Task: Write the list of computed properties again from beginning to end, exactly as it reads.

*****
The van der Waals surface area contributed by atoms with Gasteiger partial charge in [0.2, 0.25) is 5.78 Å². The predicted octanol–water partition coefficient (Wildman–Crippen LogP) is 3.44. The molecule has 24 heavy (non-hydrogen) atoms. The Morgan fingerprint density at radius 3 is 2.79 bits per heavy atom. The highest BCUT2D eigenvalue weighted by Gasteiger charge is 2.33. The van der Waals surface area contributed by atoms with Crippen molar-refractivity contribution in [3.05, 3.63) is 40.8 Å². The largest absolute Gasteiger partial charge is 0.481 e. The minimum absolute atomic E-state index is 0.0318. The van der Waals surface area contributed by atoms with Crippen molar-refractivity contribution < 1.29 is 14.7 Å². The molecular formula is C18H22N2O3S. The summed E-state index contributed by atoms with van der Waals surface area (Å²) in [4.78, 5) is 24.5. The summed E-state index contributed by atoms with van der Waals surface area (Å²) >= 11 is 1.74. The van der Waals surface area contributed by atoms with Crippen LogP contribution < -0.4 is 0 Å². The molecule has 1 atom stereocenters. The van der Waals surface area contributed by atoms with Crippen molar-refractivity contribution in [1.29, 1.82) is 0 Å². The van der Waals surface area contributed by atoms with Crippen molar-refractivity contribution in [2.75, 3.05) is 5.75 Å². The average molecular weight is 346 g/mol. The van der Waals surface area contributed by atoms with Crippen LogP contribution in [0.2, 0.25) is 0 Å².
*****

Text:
The van der Waals surface area contributed by atoms with Gasteiger partial charge in [0.2, 0.25) is 5.78 Å². The predicted octanol–water partition coefficient (Wildman–Crippen LogP) is 3.44. The molecule has 24 heavy (non-hydrogen) atoms. The Morgan fingerprint density at radius 3 is 2.79 bits per heavy atom. The highest BCUT2D eigenvalue weighted by Gasteiger charge is 2.33. The van der Waals surface area contributed by atoms with Crippen molar-refractivity contribution in [3.05, 3.63) is 40.8 Å². The largest absolute Gasteiger partial charge is 0.481 e. The minimum absolute atomic E-state index is 0.0318. The van der Waals surface area contributed by atoms with Crippen molar-refractivity contribution < 1.29 is 14.7 Å². The molecular formula is C18H22N2O3S. The summed E-state index contributed by atoms with van der Waals surface area (Å²) in [4.78, 5) is 24.5. The summed E-state index contributed by atoms with van der Waals surface area (Å²) >= 11 is 1.74. The van der Waals surface area contributed by atoms with Crippen LogP contribution < -0.4 is 0 Å². The molecule has 1 atom stereocenters. The van der Waals surface area contributed by atoms with Crippen molar-refractivity contribution in [1.29, 1.82) is 0 Å². The van der Waals surface area contributed by atoms with Crippen molar-refractivity contribution in [2.75, 3.05) is 5.75 Å². The average molecular weight is 346 g/mol. The van der Waals surface area contributed by atoms with Crippen LogP contribution in [0.2, 0.25) is 0 Å².